A March 2022 study (3) suggested which people may be at risk for a failed arthroscopic procedure for Femoroacetabular Impingement Syndrome. Using a unique scoring system to reliably predict clinically meaningful improvement after hip arthroscopy for Femoroacetabular Impingement Syndrome, the researchers wrote: “Despite consistent improvements after hip arthroscopy, meaningful improvements are negatively influenced by greater Body Mass Index (BMI), back pain, chronic symptom duration, preoperative mental health, and use of hip corticosteroid injections.”

From April 2020, from the The American journal of sports medicine.(4)

“While the indications for primary hip arthroscopic surgery in treating femoroacetabular abnormalities continue to be defined, the indications and outcomes for revision hip arthroscopic surgery remain ambiguous. However, revision hip arthroscopic surgery is performed in 5% to 14% of patients after their index procedure. While patient-reported outcomes generally improve after revision procedures, the extent of their improvement is not well defined. . . ” The researchers also note that after revision hip arthroscopic surgery, studies have suggested the rates of conversion to total hip replacement ranged up to 14.3%, and the rates of further arthroscopic revision ranged also ranged to 14% of patients.

The use of PRP during Femoroacetabular Impingement surgery

A January 2021 paper (5) examined the application of biologics (injections made from cells) during arthroscopic FAI surgery. In reviewing past research the study authors wrote: “An randomized control trial examined the effects of intra-articular injection of PRP during hip arthroscopy with indication of Femoroacetabular Impingement. (A group of  patients) treated with PRP intraoperatively reported lower pain scores 48 hours post-operatively and demonstrated fewer joint effusions at six-month follow-up. The study supported the use of intraoperative PRP intra-articular injections to reduce inflammation following hip arthroscopy but concluded more research should be conducted to determine long-term benefits. Similarly, another randomized control trial demonstrated decreased inflammation and ecchymosis (skin discoloration) following hip arthroscopy with intra-articular PRP injections. Despite immediate post-operative benefits, the study concluded that PRP injections did not produce significant improvements in outcomes at 1-year follow-up when comparing 20 patients who received PRP to 15 control patients without PRP intra-articular injections.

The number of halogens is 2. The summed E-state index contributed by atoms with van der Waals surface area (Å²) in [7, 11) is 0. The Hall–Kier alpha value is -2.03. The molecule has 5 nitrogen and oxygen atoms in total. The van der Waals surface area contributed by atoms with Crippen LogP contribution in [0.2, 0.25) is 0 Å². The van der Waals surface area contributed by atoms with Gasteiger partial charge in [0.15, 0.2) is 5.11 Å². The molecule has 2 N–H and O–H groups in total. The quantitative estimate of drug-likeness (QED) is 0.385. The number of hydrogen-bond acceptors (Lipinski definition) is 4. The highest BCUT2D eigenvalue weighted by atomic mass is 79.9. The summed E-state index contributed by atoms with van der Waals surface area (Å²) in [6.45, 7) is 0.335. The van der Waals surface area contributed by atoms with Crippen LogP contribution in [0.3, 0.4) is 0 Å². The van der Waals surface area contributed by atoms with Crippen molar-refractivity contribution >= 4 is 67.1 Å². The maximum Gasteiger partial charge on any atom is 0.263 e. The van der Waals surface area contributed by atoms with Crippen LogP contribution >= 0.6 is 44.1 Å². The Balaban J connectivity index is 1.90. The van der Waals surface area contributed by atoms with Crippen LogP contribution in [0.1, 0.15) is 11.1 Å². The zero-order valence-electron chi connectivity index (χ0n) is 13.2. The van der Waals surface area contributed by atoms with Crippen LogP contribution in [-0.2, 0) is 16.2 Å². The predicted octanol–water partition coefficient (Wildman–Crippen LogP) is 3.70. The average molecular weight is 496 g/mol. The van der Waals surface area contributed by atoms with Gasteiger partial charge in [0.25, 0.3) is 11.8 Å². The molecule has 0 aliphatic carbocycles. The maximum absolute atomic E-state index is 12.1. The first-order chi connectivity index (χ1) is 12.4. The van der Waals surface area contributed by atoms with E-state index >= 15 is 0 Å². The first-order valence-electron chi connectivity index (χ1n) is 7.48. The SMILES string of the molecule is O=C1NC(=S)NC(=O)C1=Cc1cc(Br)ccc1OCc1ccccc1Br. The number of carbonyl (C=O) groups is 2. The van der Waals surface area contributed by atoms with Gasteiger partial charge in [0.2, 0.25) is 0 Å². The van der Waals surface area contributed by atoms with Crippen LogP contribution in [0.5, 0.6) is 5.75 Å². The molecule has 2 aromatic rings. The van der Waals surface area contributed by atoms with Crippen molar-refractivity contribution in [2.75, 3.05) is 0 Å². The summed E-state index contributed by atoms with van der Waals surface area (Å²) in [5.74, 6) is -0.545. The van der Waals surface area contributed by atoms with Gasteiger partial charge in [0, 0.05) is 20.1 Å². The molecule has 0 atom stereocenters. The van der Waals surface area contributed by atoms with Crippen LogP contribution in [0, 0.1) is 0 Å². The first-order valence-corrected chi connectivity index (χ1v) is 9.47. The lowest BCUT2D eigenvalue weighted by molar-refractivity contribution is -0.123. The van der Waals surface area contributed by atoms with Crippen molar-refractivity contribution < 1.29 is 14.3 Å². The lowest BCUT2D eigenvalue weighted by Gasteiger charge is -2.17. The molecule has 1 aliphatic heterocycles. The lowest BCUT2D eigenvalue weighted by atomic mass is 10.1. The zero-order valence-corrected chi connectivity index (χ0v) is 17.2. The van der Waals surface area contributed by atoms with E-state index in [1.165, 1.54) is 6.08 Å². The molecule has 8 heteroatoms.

1 Brown‐Taylor L, Bordner H, Glaws K, Vasileff WK, Walrod B, Di Stasi S. Prevalence of low back pain and related disability in patients with femoroacetabular impingement syndrome. PM&R. 2021 Feb 14.

2 Ishøi L, Nielsen MF, Krommes K, Husted RS, Hölmich P, Pedersen LL, Thorborg K. Femoroacetabular impingement syndrome and labral injuries: grading the evidence on diagnosis and non-operative treatment—a statement paper commissioned by the Danish Society of Sports Physical Therapy (DSSF). British Journal of Sports Medicine. 2021 Nov 1;55(22):1301-10.

3 Kunze KN, Polce EM, Clapp IM, Alter T, Nho SJ. Association Between Preoperative Patient Factors and Clinically Meaningful Outcomes After Hip Arthroscopy for Femoroacetabular Impingement Syndrome: A Machine Learning Analysis. The American journal of sports medicine.:3635465211067546.

4 O’Connor M, Steinl GK, Padaki AS, Duchman KR, Westermann RW, Lynch TS. Outcomes of revision hip arthroscopic surgery: A systematic review and meta-analysis. The American Journal of Sports Medicine. 2020 Apr;48(5):1254-62.

5 Sullivan SW, Aladesuru OM, Ranawat AS, Nwachukwu BU. The use of biologics to improve patient-reported outcomes in hip preservation. Journal of Hip Preservation Surgery. 2021 Jan;8(1):3-13.